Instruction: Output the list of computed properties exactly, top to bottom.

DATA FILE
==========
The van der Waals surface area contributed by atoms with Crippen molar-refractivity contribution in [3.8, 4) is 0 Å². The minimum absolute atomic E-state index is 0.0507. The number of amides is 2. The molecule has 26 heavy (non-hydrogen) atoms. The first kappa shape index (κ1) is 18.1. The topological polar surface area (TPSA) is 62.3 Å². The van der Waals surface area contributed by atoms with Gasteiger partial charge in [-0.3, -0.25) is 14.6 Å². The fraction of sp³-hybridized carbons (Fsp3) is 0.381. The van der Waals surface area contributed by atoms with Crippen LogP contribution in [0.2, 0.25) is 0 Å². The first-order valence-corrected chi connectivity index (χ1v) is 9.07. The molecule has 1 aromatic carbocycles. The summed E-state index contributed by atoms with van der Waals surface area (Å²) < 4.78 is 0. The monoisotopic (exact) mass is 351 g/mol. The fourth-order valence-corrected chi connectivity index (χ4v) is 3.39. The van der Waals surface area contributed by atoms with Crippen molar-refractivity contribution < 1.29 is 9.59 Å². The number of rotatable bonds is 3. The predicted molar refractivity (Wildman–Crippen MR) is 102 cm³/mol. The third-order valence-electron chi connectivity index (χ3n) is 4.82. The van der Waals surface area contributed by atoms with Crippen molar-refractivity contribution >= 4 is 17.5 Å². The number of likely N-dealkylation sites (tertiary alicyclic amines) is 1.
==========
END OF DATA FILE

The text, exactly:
The van der Waals surface area contributed by atoms with Crippen molar-refractivity contribution in [3.8, 4) is 0 Å². The minimum absolute atomic E-state index is 0.0507. The number of amides is 2. The molecule has 26 heavy (non-hydrogen) atoms. The first kappa shape index (κ1) is 18.1. The topological polar surface area (TPSA) is 62.3 Å². The van der Waals surface area contributed by atoms with Gasteiger partial charge in [-0.3, -0.25) is 14.6 Å². The fraction of sp³-hybridized carbons (Fsp3) is 0.381. The van der Waals surface area contributed by atoms with Crippen LogP contribution in [0.2, 0.25) is 0 Å². The first-order valence-corrected chi connectivity index (χ1v) is 9.07. The molecule has 1 aromatic carbocycles. The summed E-state index contributed by atoms with van der Waals surface area (Å²) < 4.78 is 0. The monoisotopic (exact) mass is 351 g/mol. The fourth-order valence-corrected chi connectivity index (χ4v) is 3.39. The van der Waals surface area contributed by atoms with Crippen molar-refractivity contribution < 1.29 is 9.59 Å². The number of rotatable bonds is 3. The predicted molar refractivity (Wildman–Crippen MR) is 102 cm³/mol. The third-order valence-electron chi connectivity index (χ3n) is 4.82. The van der Waals surface area contributed by atoms with Crippen molar-refractivity contribution >= 4 is 17.5 Å². The number of likely N-dealkylation sites (tertiary alicyclic amines) is 1.